C# Stacks

Stacks in C#, like queues, are similar to both arrays and lists, with their ability to hold multiple values of the same type, however, the order of the elements in a stack is set by the order they are added to the stack and cannot be altered. A stack can be compared to a real-life stack of books on a table. Books are added to the top of the stack, with the first item to be removed being the last that was added. Due to this behaviour, a stack is known as a Last-In First-Out, or LIFO, data structure.

Below is an example of how a stack, called ‘fname’, that contains string values, can be declared.

Stack<string> fname = new Stack<string>();

In order to add items to a stack, the ‘Push’ method must be used.

fname.Push("Bob");
fname.Push("George");
fname.Push("Fred");
fname.Push("Alan");

Here, four names have been added to the stack.

It is possible to see how many items there are in the stack using the ‘Count’ property of the stack itself.

Console.WriteLine(fname.Count);

In order to see the items in a stack, without actually removing them, a ‘foreach’ loop can be used in a similar way as with arrays, lists and queues.

foreach (string name in fname)
{
   Console.WriteLine(name);
}

This will display each name in the stack on a separate line in the console, in the order that the values will be removed, the reverse of how they were added.

Alan
Fred
George
Bob

If it is required to see just the next item in the stack without removing it, then the ‘Peek’ method can be used.

Console.WriteLine(fname.Peek());

As well as being able to see the next item, there is also the functionality to check to see if a particular value exists in a stack. This is achieved using the ‘Contains’ method.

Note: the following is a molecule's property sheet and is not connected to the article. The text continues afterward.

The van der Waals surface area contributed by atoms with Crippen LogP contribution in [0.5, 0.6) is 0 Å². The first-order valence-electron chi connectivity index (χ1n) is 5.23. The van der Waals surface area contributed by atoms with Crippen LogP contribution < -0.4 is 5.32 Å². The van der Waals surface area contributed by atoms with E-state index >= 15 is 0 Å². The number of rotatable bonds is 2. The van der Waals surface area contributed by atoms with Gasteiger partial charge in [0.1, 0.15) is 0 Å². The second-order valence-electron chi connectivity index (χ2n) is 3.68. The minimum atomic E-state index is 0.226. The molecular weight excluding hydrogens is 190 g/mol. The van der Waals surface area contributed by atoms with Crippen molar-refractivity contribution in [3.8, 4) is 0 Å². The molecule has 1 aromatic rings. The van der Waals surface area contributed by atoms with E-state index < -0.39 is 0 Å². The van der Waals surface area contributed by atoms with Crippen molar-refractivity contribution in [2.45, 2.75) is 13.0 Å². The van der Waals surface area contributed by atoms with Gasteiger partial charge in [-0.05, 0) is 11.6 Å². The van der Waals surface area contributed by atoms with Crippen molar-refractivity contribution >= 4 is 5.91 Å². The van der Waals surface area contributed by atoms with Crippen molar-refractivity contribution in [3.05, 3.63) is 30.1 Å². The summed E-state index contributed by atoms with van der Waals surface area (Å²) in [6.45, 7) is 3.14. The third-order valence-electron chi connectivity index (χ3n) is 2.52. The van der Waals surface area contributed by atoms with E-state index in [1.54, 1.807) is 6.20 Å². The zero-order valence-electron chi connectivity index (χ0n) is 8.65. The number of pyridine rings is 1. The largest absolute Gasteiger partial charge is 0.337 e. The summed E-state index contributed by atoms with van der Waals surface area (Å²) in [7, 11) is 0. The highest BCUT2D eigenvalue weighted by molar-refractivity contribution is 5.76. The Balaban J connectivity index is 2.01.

Console.WriteLine(fname.Contains("George"));

The above example checks to see if the value, ‘George’, exists in the stack and returns a Boolean True or False value.

In order to remove individual items from a stack, the ‘Pop’ method can be utilised. The example below assigns the number of items in the stack to a variable. This value is then used to limit the number of iterations in a ‘for’ loop. Within the loop the ‘Pop’ method is used to remove an item from the stack, display it in the console and output the number of items left in the stack.

Stack fname = new Stack();

fname.Push("Bob");
fname.Push("George");
fname.Push("Fred");
fname.Push("Alan");

int stackHeight = fname.Count;

Console.WriteLine("Items in stack: {0}", stackHeight);
Console.WriteLine();

for (int i = 1; i <= stackHeight; i++)
{

   Console.WriteLine("Next item from stack: {0}", fname.Pop());
   Console.WriteLine("Items left in stack: {0}", fname.Count);
   Console.WriteLine();

}

The resulting output is shown below.

Items in stack: 4

Next item from stack: Alan
Items left in stack: 3

Next item from stack: Fred
Items left in stack: 2

Next item from stack: George
Items left in stack: 1

Next item from stack: Bob
Items left in stack: 0

Finally, if it is necessary to remove all items in a stack in one go, instead of individually with the ‘Pop’ method, there is a ‘Clear’ method to accomplish this.

fname.Clear();

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